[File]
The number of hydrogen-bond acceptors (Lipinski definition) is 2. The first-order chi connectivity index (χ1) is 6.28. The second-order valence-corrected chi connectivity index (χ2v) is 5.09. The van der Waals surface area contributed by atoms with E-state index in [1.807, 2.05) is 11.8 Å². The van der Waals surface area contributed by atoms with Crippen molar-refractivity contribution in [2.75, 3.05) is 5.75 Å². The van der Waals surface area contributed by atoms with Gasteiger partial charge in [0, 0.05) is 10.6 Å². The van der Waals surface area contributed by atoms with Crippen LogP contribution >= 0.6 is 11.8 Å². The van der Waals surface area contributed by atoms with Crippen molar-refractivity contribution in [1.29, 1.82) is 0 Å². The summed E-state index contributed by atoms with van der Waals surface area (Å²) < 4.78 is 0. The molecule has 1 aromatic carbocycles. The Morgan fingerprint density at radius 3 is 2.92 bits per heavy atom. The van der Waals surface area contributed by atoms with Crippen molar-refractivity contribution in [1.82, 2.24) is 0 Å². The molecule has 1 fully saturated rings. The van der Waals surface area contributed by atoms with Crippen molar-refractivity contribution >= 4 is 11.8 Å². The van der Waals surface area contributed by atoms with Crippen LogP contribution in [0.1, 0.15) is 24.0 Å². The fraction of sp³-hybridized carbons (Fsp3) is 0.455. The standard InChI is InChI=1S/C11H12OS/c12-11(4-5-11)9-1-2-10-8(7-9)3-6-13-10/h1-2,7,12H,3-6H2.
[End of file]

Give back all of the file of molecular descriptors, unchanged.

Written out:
The number of hydrogen-bond acceptors (Lipinski definition) is 2. The first-order chi connectivity index (χ1) is 6.28. The second-order valence-corrected chi connectivity index (χ2v) is 5.09. The van der Waals surface area contributed by atoms with E-state index in [1.807, 2.05) is 11.8 Å². The van der Waals surface area contributed by atoms with Crippen molar-refractivity contribution in [2.75, 3.05) is 5.75 Å². The van der Waals surface area contributed by atoms with Gasteiger partial charge in [0, 0.05) is 10.6 Å². The van der Waals surface area contributed by atoms with Crippen LogP contribution >= 0.6 is 11.8 Å². The van der Waals surface area contributed by atoms with Crippen molar-refractivity contribution in [1.29, 1.82) is 0 Å². The summed E-state index contributed by atoms with van der Waals surface area (Å²) < 4.78 is 0. The molecule has 1 aromatic carbocycles. The Morgan fingerprint density at radius 3 is 2.92 bits per heavy atom. The van der Waals surface area contributed by atoms with Crippen molar-refractivity contribution in [1.82, 2.24) is 0 Å². The molecule has 1 fully saturated rings. The van der Waals surface area contributed by atoms with Crippen molar-refractivity contribution >= 4 is 11.8 Å². The van der Waals surface area contributed by atoms with Crippen LogP contribution in [0.1, 0.15) is 24.0 Å². The fraction of sp³-hybridized carbons (Fsp3) is 0.455. The standard InChI is InChI=1S/C11H12OS/c12-11(4-5-11)9-1-2-10-8(7-9)3-6-13-10/h1-2,7,12H,3-6H2.